Kubernetes Learning Note (ii)

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There are two ways to set up your k8s cluster up and running, declarative and imperative. In this blog, we are focusing on how to using YAML file to set up k8s containers declaratively. And for imperatively we do it through kubectl in next blog.

YAML is a human-readable text-based format for specifying configuration-type information. YAML is a superset of JSON, which means that any valid JSON file is also a valid YAML file. In the context of k8s, we mainly use two data structures of YAML: list and map.

YAML lists are literally a sequence of objects. For example:

Kubernetes objects

Kubernetes objects are persistent entities in the Kubernetes system. Specifically, they can describe:

  • What containerized applications are running (and on which nodes)
  • The resources available to those applications
  • The policies around how those applications behave, such as restart policies, upgrades, and fault-tolerance

Object Spec and Status

Almost every Kubernetes object includes two nested object fields that govern the object’s configuration: the object spec and the object status. For objects that have a spec, you have to set this when you create the object. The status describes the current state of the object, supplied and updated by the Kubernetes and its components. The Kubernetes control plane continually and actively manages every object’s actual state to match the desired state you supplied.

Required Fields

In the .yaml file for the Kubernetes object you want to create, you’ll need to set values for the following fields:

  • apiVersion - Which version of the Kubernetes API you’re using to create this object
  • kind - What kind of object you want to create
  • metadata - Data that helps uniquely identify the object, including a name string, UID, and optional namespace
  • spec - What state you desire for the object.

Pod, Deployment and Service

  • A Pod is the most basic unit that Kubernetes deals with. It wraps containers inside it. Containers inside a pod containers share a life cycle, and their environment, volumes, and IP space. Usually, pods consist of a primary container and optionally some support containers.
  • A Deployment is an object that lets you manage a set of identical pods using Replication sets. It eases the life cycle management of replicated pods. Deployments can be modified easily by changing the configuration and Kubernetes will adjust accordingly.
  • a Service defines a logical set of Pods and a policy by which to access them. A service’s IP address remains stable regardless of changes to the pods it routes to. Any time you need to provide access to one or more pods to another application or to external consumers, you should configure a service. Although services, by default, are only available using an internally routable IP address, they can be made available outside of the cluster by choosing one of several strategies.

A Pod is the smallest unit of work which can be scheduled in Kubernetes. A Pod encapsulates an application containers, storage resources, unique network IP. Normally, higher level abstractions are used to deploy pods such as Deployments, Replica Sets, Daemon Sets, Stateful Sets, or Jobs.

Now let’s use some examples to look into how these objects work.

There are some keys worth mentioning from above:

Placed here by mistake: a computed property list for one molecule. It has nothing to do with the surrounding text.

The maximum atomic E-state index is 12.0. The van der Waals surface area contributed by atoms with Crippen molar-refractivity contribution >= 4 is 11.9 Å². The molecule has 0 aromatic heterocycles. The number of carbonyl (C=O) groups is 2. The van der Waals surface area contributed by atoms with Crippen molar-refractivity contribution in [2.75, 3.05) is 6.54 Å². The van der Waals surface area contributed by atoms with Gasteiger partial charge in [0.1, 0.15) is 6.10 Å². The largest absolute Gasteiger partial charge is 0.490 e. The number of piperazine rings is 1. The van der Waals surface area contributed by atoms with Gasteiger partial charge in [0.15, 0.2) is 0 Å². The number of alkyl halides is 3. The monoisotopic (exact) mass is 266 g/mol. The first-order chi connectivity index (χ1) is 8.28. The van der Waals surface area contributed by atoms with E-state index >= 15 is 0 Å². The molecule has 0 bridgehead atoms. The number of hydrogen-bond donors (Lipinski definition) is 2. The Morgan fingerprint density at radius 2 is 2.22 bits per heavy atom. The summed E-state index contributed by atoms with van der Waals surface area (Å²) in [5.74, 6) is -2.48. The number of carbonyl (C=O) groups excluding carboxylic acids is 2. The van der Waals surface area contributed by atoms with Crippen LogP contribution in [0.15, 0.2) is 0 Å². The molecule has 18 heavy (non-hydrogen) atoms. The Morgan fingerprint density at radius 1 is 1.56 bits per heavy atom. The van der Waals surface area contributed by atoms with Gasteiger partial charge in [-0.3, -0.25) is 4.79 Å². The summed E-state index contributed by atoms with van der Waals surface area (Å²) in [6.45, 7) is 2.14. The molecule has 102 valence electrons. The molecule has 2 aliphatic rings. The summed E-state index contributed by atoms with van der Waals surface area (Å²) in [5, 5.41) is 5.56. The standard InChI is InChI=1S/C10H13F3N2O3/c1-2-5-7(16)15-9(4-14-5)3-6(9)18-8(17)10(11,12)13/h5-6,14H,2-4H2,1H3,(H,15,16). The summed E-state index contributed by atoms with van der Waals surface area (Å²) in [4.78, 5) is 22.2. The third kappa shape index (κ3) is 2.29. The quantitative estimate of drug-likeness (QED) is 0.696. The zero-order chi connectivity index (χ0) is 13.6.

• apiVersion:Which version of the Kubernetes API you’re using to create this object.
  • Metadata: The metadata contains information of the object. The information in the metadata usually contains the name you want to give the object , the labels, and the annotation.
  • Spec: is about the desired status of our object.
  • Container: Here you specify:the name of the container that you’ll run in your pod (client in our first example); the image of the application you want to run in your pods (elfiy/multi-worker); the containerPort is the port your application in your container is listening to (3000).

You may notice there are some differences in each object, for example in Deployment yml, we have something extra:

  • Replicas sets the number of instances of the pod that the deployment should run.
  • Label selector is to match the pods to the deployment. This is equivalent of “all the pods matching these labels are included in the deployment.” (in our case it’s the pod with name “web”)
  • Template is added by the deployment controller to every ReplicaSet that a Deployment creates or adopts. It is just a pod spec. When the deployment creates pods, it will create them using this template.

Lastly on the Service object, notice the 3 different ports:

  • ClusterIP (default) — Exposes the Service on an internal IP in the cluster. This type makes the Service only reachable from within the cluster. There may be other pods that need access to this pod.(3050)
  • NodePort — Exposes the Service on the same port of each selected Node in the cluster using NAT. Makes a Service accessible from outside the cluster using <NodeIP>:<NodePort>.(31515) Note that if we go to localhost:31515 we won’t get anything. Since k8s has a VM and we need the IP assigns to this VM instead using
  • TargetPort — This is the port on the pod that the request gets sent to. (3000)
  • Additionally, note that there are some use cases with Services that involve not defining selector in the spec. A Service created without selector will also not create the corresponding Endpoints object. This allows users to manually map a Service to specific endpoints. Apart from these ports, there’s also Loadbalancer port and Ingress which we will touch later.

Cool. That’s so much of it! Happy Reading!

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